As the closest and most reliable ally of the United States in Latin America, Colombia is looking to upgrade the status of its relationship with Washington. After 15 years of strengthening relations, centred around combatting terrorism and fighting cocaine production, the government of President Juan Manuel Santos wants to go from being the recipient of military aid via Plan Colombia to the US being a partner in the Peace Colombia initiative, the new scheme proposed by Santos to accompany the ongoing peace process with the guerillas of the Revolutionary Armed Forces of Colombia (FARC). It is hoped the the peace agreement will be signed imminently. However, as the main concern which brought the United States into Colombia was drug-trafficking, despite the declared intention of the Barack Obama administration to reinforce bilateral relations, there looks to be a bumpy road ahead for President Santos’ effort to persuade Washington that Peace Colombia is an indispensable initiative that the US should fully support.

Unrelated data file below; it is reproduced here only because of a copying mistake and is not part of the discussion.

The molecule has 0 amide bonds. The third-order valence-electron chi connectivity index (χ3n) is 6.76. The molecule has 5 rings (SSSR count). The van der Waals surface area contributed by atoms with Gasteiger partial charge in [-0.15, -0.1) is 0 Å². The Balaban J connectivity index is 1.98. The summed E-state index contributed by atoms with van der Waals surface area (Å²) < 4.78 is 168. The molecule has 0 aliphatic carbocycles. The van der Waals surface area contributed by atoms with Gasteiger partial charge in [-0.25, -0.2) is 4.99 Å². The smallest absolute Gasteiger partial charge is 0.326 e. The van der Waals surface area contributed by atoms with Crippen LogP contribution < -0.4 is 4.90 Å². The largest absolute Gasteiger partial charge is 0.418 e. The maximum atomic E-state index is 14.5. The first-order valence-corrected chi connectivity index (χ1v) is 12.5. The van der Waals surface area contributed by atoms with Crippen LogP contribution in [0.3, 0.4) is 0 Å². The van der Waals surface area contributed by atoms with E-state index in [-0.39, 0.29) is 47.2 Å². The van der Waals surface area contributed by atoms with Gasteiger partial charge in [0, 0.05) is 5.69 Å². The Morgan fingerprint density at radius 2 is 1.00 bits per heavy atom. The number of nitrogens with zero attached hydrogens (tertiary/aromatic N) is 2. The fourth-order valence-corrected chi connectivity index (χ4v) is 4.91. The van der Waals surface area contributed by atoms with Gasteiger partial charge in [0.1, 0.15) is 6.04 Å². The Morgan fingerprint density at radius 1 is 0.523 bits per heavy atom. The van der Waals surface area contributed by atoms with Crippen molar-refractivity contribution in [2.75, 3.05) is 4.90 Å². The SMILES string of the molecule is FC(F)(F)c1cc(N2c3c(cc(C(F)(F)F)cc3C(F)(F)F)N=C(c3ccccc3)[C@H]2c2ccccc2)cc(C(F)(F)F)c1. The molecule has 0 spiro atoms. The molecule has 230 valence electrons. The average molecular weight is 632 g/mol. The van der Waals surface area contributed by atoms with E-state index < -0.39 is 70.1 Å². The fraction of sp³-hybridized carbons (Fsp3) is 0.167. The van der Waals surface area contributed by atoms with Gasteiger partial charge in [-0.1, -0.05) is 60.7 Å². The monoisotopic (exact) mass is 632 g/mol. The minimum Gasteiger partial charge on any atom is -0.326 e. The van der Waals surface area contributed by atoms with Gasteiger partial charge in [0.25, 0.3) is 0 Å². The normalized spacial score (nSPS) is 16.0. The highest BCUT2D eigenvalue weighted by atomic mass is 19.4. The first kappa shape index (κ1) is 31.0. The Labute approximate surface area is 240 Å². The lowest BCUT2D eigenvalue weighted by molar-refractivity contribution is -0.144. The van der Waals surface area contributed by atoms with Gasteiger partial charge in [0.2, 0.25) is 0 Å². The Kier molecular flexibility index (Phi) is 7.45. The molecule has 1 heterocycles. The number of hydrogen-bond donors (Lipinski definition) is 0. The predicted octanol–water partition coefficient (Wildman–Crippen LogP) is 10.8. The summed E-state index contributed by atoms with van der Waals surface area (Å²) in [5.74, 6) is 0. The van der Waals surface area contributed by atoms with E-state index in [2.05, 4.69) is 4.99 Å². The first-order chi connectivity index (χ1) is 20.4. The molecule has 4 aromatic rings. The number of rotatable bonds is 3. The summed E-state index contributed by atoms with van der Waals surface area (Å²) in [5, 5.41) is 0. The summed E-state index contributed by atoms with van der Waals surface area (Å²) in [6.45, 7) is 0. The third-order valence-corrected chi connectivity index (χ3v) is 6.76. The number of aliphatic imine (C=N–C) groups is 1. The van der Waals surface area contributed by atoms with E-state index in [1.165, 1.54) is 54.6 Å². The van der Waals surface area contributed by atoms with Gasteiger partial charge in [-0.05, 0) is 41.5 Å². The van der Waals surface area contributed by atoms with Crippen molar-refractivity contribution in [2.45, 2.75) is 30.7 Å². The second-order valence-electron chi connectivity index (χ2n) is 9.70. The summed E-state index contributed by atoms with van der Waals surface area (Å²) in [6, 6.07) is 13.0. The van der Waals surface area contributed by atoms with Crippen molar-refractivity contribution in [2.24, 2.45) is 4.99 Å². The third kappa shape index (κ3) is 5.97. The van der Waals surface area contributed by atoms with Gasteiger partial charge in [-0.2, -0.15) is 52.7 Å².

When US and Colombian presidents Bill Clinton (1993-2001) and Andrés Pastrana (1998-2002) first signed Plan Colombia, the South American country was gripped in a state of crisis triggered by the growing influence of drug-cartels and the threat the FARC guerillas presented to the survival of democracy and political stability. The US promised to help fund the Colombian government’s determination to curtail coca production and reduce illegal cocaine exports. As the FARC were suspected of being increasingly involved in the illegal cocaine trade, combatting the revolutionary guerrilla group and the druglords was part of the same plan.
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